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Ammon Bundy and fellow militants hit with new federal indictment

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Participants in a six-week armed occupation at a U.S. wildlife refuge in Oregon have been indicted on fresh charges, including that they carried firearms in federal facilities and stole and damaged government property.

The indictment, returned by a federal grand jury on March 8 and unsealed on Wednesday as the anti-government protesters appeared in a federal court in Portland, supersedes an earlier indictment in the case.

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It adds new charges against protest leader Ammon Bundy and other sympathizers who were indicted last month of conspiring to impede federal officers policing the Malheur National Wildlife Refuge during a long-simmering fight over land rights.

The takeover, which began on Jan. 2 with at least a dozen armed men, was sparked by the return to prison of two Oregon ranchers convicted of setting fires that spread to federal property in the vicinity of the refuge.

It also marked the latest flare-up in the so-called Sagebrush Rebellion, a decades-old conflict over federal control of millions of acres in the West.

On Tuesday, a county prosecutor said protest leader Robert “LaVoy” Finicum, who was fatally shot by Oregon State Police in late January during a traffic stop, was struck three times in the back during the incident. The prosecutor deemed the slaying “justified and necessary.”

The superseding indictment lists 26 defendants. Each is charged with the initial charge of conspiring to impede federal agents. It newly accuses some of the protesters of: possession of firearms and dangerous weapons in federal facilities, use and carry of a firearm in relation to a crime of violence, and depredation of government property.

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That last charge was leveled against protester Sean Anderson and another sympathizer, whose name has been redacted from court documents. It alleges the pair damaged an archeological site considered sacred to the Burns Paiute Tribe through the use of excavation and heavy equipment.

The FBI has said it was working with the Tribe to identify damage to the tribe’s artifacts and sacred burial grounds during the 41-day occupation.

Three armed occupiers were also indicted on charges of theft of government property, including a 2012 Ford F-350 Truck and cameras and related equipment.

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A lawyer for Ammon Bundy did not immediately respond to a request for comment.

(Reporting by Eric M. Johnson in Seattle)


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Trump security advisor goes off on Antifa rant to duck grilling on president’s ‘vicious dogs’ protester threat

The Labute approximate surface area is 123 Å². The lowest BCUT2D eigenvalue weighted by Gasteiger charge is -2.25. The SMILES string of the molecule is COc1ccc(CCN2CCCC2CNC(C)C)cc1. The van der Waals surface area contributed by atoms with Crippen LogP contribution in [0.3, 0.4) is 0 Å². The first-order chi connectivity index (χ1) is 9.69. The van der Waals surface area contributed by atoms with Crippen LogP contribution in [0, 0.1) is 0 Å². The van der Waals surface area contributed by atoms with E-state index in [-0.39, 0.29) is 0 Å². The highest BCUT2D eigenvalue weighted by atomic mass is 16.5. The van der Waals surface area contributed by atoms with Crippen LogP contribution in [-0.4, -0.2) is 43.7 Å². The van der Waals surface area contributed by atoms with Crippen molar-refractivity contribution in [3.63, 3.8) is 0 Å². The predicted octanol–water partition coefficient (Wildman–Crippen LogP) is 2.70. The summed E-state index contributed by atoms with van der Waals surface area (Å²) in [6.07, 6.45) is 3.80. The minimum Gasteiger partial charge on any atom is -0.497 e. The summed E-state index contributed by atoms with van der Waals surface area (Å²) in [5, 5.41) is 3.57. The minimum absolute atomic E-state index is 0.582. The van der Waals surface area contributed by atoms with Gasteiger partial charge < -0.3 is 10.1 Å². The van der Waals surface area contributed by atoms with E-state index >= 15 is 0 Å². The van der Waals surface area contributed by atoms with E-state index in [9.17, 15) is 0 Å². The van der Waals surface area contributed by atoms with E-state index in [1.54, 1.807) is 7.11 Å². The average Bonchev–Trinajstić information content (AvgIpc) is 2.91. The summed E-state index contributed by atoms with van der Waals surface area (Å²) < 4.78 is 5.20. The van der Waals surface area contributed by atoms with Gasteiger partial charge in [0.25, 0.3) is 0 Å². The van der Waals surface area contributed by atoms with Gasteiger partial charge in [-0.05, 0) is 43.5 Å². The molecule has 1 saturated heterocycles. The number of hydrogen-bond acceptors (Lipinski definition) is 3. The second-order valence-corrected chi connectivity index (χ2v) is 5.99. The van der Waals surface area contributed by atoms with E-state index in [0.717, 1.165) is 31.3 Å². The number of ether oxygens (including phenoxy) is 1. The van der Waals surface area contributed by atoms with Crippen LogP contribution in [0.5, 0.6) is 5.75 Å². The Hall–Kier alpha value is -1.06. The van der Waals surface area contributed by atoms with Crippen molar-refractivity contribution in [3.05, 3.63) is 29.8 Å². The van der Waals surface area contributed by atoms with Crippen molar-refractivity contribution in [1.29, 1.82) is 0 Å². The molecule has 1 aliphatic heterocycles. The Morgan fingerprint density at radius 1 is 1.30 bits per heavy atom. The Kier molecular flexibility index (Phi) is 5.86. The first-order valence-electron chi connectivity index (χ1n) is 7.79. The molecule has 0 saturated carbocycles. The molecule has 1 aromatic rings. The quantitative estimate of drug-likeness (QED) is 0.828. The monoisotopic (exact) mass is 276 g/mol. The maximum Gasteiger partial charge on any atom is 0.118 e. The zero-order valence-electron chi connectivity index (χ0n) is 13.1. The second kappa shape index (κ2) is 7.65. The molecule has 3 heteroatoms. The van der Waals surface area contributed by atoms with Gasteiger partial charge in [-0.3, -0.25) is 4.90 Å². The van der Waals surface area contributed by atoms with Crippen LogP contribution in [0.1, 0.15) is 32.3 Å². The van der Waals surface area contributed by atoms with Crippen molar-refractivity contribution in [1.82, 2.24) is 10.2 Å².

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Appearing on CNN's "State of the Union" with Jake Tapper, White House National Security Adviser Robert O’Brien ducked directly defending the president's Saturday threat to use "vicious dogs and ominous weapons" of Washington D.C. protesters, by instead talking about supposed Antifa activity during the George Floyd protests.

After reading the president's tweet, host Tapper pressed,  "Do you think messages like that are helping to unite the country and calm fears?”

With O'Brien noting, "[Trump] was trying to de-escalate. He didn’t want violence, he’s trying to stop the violence that we saw that took place overnight," he then went on to drag in reports being pushed by Donald Trump's administration that Antifa -- which he mentioned frequently during the entire interview -- had taken over the protests.

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WATCH: NYC cop filmed pulling down Black protester’s mask so he can pepper spray him in the face

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In a video posted to Twitter by Anju J. Rupchandani, a man she claimed was her nephew had his protective COVID-19 mask pulled down by a New York City police officer so that he could spray him in the face at close range with pepper spray.

In the video, the  young man can be seen with his hands in the air and making no move towards the white officer who suddenly reaches out to yank down the mask and blast him with the noxious spray.

As Rupchandani wrote, "I am heartbroken and disgusted to see one of my family members a young black man w/his hands up peacefully protesting and an NYPD officer pulls down his mask and pepper sprays him.

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Atlanta mayor levels Trump for comments taunting George Floyd protesters: He’s ‘making it worse’

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Appearing on CNN's "State of the Union" on Sunday morning after yet another night of protests rocked her city, the mayor of Atlanta bluntly told Donald Trump to keep his mouth shut about the killing of George Floyd by Minneapolis police officers and the protests that have followed.

Speaking with host Jake Tapper, Mayor Keisha Lance Bottoms was asked about comments the president has been making on Twitter about the protestors which have included threats of using "vicious dogs" and "ominous weapons."

"President Trump has been tweeting about the violent protests across the country. he vowed to step in and use, quote, 'the unlimited power of our military' and he suggested local officials should, quote, 'get tough and fight.' He's also talked about threatening 'the most vicious dogs and most ominous weapons I have ever seen' to use against protesters in Washington, D.C.," host Tapper began. "What do you make of the way the president has handled this crisis?"

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